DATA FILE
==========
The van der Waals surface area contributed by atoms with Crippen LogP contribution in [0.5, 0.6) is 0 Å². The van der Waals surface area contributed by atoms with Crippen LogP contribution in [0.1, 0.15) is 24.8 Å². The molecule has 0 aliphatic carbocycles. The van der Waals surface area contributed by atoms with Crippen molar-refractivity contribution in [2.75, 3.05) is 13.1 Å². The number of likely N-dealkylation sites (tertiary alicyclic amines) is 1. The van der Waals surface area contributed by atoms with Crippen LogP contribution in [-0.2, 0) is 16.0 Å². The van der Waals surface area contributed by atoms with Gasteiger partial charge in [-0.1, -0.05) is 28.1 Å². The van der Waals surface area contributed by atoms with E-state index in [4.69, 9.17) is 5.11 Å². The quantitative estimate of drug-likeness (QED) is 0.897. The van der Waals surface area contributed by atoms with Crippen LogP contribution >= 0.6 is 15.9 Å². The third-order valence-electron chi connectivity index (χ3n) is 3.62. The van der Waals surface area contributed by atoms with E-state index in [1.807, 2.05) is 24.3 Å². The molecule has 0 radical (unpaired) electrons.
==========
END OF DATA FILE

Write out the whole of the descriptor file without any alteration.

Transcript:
The van der Waals surface area contributed by atoms with Crippen LogP contribution in [0.5, 0.6) is 0 Å². The van der Waals surface area contributed by atoms with Crippen LogP contribution in [0.1, 0.15) is 24.8 Å². The molecule has 0 aliphatic carbocycles. The van der Waals surface area contributed by atoms with Crippen molar-refractivity contribution in [2.75, 3.05) is 13.1 Å². The number of likely N-dealkylation sites (tertiary alicyclic amines) is 1. The van der Waals surface area contributed by atoms with Crippen LogP contribution in [-0.2, 0) is 16.0 Å². The van der Waals surface area contributed by atoms with Gasteiger partial charge in [-0.1, -0.05) is 28.1 Å². The van der Waals surface area contributed by atoms with E-state index in [4.69, 9.17) is 5.11 Å². The quantitative estimate of drug-likeness (QED) is 0.897. The van der Waals surface area contributed by atoms with Crippen LogP contribution >= 0.6 is 15.9 Å². The third-order valence-electron chi connectivity index (χ3n) is 3.62. The van der Waals surface area contributed by atoms with E-state index in [1.807, 2.05) is 24.3 Å². The molecule has 0 radical (unpaired) electrons.